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Jonathan H Lass, Julie Belkin, Thomas Steinemann, Tatiana Majer, Alan Lerner, Sara Debanne, Grover Gilmore; Visual and cognitive improvement following cataract surgery in dementia patients. Invest. Ophthalmol. Vis. Sci. 2014;55(13):2795.
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Alzheimer’s disease (AD) and cataracts are both aging-related diseases, co-occurring commonly in the same individual. However, health care providers are reluctant to proceed with cataract surgery when visually indicated because of concerns regarding complications. A systematic analysis of visual and cognitive results in patients undergoing cataract surgery is warranted. The purpose of this study is to evaluate the impact of cataract surgery on the vision, cognition and quality of life of dementia patients
Study participants are recruited from the neurology and ophthalmology clinics of University Hospitals Case and Metro Health Medical Centers. Outcomes in two groups are compared: immediate surgery following recruitment vs. delayed (or refused) surgery. Vision and cognitive status are evaluated at the time of recruitment and re-evaluated 6 months after recruitment (non-surgery) or 6 months after surgery (surgery). Recruitment of participants is ongoing with 42 participants currently in the protocol. The current analysis includes 28 participants who have completed the protocol (20 in the surgery group, 8 in the non-surgery group).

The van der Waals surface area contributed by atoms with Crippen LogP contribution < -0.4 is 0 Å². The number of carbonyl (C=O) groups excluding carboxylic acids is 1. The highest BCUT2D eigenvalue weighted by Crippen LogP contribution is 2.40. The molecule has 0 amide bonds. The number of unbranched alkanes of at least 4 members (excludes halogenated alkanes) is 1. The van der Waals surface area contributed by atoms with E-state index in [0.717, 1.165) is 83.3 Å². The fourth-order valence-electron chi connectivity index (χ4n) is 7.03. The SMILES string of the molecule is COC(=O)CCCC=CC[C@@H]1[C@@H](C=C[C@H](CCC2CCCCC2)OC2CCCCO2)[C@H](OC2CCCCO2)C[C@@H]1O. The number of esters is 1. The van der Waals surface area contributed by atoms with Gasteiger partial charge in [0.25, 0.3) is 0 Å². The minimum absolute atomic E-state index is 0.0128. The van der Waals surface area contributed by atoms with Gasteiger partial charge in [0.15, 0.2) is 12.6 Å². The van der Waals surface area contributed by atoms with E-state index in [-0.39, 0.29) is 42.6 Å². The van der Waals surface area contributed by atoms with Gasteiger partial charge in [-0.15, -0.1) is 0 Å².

Mean changes in surgery vs. non-surgery show an improvement in vision measures in patients after surgery: logMAR OD 0.329 and -0.072, respectively; logMar OS -0.238 and -0.026, respectively. Measures of perceptual speed such as digit cancellation (mean change in surgery group = -1.462; non-surgery group = -2.400) and cognitive status (Mini-Mental State Examination [surgery group mean change =0 0.625; non-surgery group mean change= -2.125]) also have yielded better performance following surgery.
This ongoing study is demonstrating that cataract surgery can improve both the vision and cognitive status of patients diagnosed with dementia.
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